Islamabad has suspended talks with US  temporarily: Pak Foreign Minister 

Islamabad: Pakistan’s Foreign Minister Khawaja Asif has stated that Islamabad has temporarily suspended talks with the United States as well as official bilateral visits in protest against the President Donald Trump’s speech in which he lambasted Pakistan for keeping double standards in the fight against terrorism.

The Minister told the Senate on Monday that Pakistan had taken Trump’s remarks seriously, reported the Dawn news. US Secretary of State for South and Central Asia Alice Wells was supposed to arrive Islamabad today, while the Pak foreign minister himself was to travel to the US last week under the previous schedule.

Pakistan parliamentarians have discussed thoroughly to suggest a policy guideline for the government in response to the new US policy on Afghanistan, The Express Tribune reported.

“As an immediate reaction, he postponed his first visit to Washington as foreign minister last week,” a source quoted Asif as saying.

Asif’s statement comes amid tense relations between the two countries following Trump’s announcement of his new South Asia policy which was critical of Pakistan. Last week, Trump, in his first address as the commander-in-chief, called for more troop deployment and India’s role in Afghanistan while lambasting Pakistan for offering safe havens to “agents of chaos”.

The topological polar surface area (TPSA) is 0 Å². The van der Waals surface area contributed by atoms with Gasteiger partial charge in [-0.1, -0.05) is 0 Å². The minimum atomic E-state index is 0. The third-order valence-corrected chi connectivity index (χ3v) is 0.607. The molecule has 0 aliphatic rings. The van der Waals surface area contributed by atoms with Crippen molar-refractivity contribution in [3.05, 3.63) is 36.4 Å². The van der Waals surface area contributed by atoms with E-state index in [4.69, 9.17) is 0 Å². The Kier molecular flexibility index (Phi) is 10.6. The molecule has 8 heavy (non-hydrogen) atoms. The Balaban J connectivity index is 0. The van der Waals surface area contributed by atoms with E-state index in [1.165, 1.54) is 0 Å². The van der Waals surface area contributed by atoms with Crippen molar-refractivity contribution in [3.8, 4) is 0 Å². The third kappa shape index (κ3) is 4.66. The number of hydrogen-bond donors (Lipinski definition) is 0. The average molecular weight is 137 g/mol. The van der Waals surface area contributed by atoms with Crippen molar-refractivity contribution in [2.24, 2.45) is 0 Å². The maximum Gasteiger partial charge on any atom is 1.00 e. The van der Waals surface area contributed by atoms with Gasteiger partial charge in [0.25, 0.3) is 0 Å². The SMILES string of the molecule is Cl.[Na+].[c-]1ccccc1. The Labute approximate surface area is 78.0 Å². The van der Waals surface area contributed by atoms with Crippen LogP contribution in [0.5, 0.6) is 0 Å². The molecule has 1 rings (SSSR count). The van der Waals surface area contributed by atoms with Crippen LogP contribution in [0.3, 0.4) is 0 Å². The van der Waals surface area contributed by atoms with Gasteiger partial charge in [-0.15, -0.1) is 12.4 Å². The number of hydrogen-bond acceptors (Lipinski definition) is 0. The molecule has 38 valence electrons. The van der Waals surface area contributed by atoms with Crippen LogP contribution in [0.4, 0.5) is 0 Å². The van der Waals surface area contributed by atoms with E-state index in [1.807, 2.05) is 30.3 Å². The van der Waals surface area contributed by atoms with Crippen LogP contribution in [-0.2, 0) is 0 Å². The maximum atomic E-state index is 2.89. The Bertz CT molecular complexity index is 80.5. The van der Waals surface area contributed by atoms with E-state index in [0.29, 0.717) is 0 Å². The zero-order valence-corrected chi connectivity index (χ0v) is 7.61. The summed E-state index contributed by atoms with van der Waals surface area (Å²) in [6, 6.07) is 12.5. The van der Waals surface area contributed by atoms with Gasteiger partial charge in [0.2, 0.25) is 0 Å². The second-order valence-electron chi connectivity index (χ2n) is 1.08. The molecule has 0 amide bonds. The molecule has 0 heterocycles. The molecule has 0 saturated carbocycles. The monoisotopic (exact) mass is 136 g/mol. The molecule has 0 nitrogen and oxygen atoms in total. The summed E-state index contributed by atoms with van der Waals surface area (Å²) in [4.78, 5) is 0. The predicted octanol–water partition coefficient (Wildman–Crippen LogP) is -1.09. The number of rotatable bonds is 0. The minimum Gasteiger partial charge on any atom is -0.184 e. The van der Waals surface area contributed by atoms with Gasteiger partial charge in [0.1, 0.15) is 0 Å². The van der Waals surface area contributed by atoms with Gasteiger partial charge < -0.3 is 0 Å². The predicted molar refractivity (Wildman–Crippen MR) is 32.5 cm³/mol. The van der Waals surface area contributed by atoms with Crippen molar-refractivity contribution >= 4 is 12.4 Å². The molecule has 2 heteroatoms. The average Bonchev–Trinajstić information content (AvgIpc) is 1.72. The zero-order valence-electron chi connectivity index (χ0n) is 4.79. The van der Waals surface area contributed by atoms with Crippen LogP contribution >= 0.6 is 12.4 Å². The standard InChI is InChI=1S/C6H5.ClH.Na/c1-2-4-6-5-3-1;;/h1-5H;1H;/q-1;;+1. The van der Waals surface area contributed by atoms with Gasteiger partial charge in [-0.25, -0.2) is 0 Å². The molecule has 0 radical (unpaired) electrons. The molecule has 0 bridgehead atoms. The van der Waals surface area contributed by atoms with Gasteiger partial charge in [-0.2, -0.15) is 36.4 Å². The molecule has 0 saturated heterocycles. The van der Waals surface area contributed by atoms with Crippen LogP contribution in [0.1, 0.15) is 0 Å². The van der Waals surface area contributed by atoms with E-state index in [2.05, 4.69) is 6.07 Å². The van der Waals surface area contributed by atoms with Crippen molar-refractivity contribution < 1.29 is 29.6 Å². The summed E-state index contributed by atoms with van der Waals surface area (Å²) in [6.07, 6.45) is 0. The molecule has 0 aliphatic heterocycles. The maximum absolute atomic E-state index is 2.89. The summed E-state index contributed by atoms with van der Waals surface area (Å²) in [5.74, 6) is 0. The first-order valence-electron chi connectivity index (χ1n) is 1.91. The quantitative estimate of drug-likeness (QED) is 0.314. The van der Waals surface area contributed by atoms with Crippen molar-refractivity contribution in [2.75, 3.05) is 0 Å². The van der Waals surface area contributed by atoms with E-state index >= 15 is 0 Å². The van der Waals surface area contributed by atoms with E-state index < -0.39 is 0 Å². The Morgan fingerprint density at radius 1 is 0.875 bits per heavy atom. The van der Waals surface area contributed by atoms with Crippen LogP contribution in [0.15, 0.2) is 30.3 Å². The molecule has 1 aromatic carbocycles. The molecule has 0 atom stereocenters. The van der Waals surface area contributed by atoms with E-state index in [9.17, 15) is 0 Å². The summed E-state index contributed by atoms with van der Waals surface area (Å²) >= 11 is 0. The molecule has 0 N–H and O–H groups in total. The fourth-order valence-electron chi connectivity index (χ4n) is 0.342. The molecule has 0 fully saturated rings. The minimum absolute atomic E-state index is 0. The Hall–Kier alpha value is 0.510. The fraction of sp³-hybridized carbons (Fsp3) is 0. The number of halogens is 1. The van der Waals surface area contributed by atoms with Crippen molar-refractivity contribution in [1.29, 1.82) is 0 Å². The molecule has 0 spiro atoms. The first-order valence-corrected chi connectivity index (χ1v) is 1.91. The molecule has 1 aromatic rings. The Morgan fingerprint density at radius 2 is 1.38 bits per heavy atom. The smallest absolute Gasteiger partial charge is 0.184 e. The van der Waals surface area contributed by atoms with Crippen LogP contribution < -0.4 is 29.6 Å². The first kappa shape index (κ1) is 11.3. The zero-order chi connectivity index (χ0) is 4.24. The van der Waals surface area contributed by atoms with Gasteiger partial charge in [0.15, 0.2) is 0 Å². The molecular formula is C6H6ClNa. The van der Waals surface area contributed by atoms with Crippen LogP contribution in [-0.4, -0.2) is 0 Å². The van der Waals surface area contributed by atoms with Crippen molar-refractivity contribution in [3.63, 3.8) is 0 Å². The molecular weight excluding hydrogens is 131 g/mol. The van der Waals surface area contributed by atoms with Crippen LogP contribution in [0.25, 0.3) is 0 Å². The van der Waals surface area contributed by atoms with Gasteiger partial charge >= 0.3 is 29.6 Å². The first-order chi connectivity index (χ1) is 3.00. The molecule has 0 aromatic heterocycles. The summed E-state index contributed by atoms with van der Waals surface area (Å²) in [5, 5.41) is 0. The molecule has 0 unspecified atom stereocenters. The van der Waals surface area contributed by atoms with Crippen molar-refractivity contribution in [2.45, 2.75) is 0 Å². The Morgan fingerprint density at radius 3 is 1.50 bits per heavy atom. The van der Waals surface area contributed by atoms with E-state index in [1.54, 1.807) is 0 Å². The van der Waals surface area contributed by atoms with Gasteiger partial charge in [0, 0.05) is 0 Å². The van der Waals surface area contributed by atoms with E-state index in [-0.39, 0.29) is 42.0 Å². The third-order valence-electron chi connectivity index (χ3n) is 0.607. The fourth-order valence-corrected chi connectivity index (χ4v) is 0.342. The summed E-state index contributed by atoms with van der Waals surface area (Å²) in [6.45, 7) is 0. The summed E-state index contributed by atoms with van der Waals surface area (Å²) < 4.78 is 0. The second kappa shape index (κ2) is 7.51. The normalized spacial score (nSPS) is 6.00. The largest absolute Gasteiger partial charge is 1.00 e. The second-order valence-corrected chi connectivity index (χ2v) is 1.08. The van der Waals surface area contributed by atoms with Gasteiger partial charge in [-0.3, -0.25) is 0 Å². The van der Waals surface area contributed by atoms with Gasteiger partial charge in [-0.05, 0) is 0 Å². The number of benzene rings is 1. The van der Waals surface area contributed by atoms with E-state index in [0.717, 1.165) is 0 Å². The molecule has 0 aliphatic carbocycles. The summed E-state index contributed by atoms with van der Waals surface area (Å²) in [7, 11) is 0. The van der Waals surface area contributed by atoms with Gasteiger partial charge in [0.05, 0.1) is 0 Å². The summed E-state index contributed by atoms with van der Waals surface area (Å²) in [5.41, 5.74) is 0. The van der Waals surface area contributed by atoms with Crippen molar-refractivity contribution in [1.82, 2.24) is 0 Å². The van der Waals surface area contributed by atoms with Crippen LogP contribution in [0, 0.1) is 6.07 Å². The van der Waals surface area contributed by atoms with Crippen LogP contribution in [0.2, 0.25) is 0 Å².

Pakistan on Sunday postponed a visit by a US acting Assistant Secretary of State, officials said, as protests broke out against Trump’s accusations. About the Trump’s South Asia policy, Asif said it envisaged no military role for India in Afghanistan.

According to the sources, the Minister said it was rather a role of economic development. He claimed that India would not be allowed to use Afghan soil to destabilise Pakistan.

Foreign Secretary Teh­mina Janjua informed the Senate that a meeting of Pakistan’s envoys had been convened from September 5 to 7 to chalk out a strategy over the new US policy on South Asia, the Dawn news report added.

It was decided that the Senate will meet again Tuesday to fine tune policy guidelines in the light of emerging realities and the role of the US, developed by a six-member committee of the house. The policy guidelines will be given shape of a resolution which is most likely to be passed on Wednesday.

Meanwhile, Pakistan’s newly-appointed Prime Minister Shahid Khaqan Abbasi is set to visit the US in the third week of September.

The visit will be Abbasi’s maiden visit to the US as Prime Minister and he is expected to meet American officials on the sidelines of the UN General Assembly session in New York.

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